hat is thought to be the oldest working wooden window in England was discovered during repair work at St Andrew’s Church in Boxford, Berkshire, in 2010. The discovery was made by architect Andrew Plumridge of Peter Scott and Partners, when he removed sections of cement that had been added ‘inappropriately’ during the course of earlier repairs. The window was found embedded in the wall, revealed after perhaps centuries. It consists of a frame complete with a hinged wooden panel dating from the Saxon period. Andrew commented at the time: “Both the church and village are delighted with the find, especially as we believe there are, at most, just three others in the country – and this could certainly be the oldest. It raises the status of the church and confirms other Saxon evidence around the chancel. Church warden Mike Appleton declared: “We’ve always suspected the chancel end of

the church may be Saxon and the discovery of this window proves it. The church itself is a simple building and to find something like this puts us on the map.” Andrew added: “At Peter Scott and Partners we are now delighted to be able to say, officially, that we have worked on buildings spanning more than 1,000 years!” Matthew Slocombe of SPAB, of which Andrew is a member and which reported the find at the time, commented: “We were hugely excited when Andrew told us of his discovery. This is such a rare and unusual find. It is a great privilege to be able to see the work of a Saxon craftsman who lived more than 1,000 years ago. It’s a delight to see that a traditional, wooden, hand-crafted window can stand the test of time more than a millennium after its construction. “At SPAB we would love to hear from anyone who thinks they have found an earlier, wooden crafted window.” To date that has not happened. R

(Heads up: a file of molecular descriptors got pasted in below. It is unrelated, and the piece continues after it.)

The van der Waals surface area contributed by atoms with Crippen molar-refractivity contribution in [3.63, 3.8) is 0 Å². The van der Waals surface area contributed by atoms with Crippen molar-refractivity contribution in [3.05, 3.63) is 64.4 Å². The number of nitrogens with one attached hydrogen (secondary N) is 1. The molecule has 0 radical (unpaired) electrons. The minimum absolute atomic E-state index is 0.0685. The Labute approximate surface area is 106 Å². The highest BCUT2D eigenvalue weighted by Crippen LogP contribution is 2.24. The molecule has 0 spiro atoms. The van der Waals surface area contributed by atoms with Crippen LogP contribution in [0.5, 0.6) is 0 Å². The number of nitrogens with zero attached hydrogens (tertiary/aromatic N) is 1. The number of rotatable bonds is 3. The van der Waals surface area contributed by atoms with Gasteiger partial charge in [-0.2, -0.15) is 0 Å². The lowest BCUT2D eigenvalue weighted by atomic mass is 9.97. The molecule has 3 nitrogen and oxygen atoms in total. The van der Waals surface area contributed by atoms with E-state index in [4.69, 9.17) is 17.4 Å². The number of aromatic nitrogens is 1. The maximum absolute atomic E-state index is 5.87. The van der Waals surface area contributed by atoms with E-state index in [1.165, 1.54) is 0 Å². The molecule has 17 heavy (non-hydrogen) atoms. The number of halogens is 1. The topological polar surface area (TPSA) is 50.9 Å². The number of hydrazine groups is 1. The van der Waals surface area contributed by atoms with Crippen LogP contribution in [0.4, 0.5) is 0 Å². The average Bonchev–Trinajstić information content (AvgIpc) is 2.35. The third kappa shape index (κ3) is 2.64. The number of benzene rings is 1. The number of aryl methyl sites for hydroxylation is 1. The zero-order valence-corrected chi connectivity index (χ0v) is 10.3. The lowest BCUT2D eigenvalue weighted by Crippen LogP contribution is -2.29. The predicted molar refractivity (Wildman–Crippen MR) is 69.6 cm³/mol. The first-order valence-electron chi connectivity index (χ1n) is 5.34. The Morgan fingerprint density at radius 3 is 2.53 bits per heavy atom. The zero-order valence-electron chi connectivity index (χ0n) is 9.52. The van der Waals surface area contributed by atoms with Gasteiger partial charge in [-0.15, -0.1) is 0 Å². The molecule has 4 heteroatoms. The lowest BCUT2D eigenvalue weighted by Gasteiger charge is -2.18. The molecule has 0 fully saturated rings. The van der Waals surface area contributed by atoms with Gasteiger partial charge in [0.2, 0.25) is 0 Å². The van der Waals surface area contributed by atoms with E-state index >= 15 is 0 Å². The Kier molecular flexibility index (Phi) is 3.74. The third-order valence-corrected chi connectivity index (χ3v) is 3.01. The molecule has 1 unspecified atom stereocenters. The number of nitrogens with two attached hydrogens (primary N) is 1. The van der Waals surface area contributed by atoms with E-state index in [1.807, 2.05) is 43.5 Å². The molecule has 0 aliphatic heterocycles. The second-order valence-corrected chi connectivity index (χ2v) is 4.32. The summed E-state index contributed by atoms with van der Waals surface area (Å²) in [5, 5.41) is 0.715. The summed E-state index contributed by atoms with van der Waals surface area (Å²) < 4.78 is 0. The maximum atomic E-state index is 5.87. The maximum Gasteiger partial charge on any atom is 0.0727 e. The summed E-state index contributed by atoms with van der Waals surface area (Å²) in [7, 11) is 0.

Any old iron? Not any more


ne type of historic window that is likely to disappear from our built heritage over time is the wroughtiron casement window. Dating from Tudor times these were side-hung with small lights held together with lead cames inside the iron frame. Sadly, with the closure of all the manufacturers of wrought iron in the country, steel or flat iron is the only replacement option. For that reason conservation bodies and authorities such as CADW in Wales recommend the repair of such windows rather than their replacement. In its guide to routine maintenance, CADW states: “Metal windows are of considerable historic interest and should be repaired, rather than replaced.” Even the later, hot-rolled steel of the Art Deco and Modernist movements have been replaced “without a second thought”, according to CADW. R


Gradus provides Wetherby Methodist Church with a divine flooring solution Gradus has supplied Genus carpet and Boulevard 6000 secondary barrier matting to Wetherby Methodist Church, as part of a refurbishment project.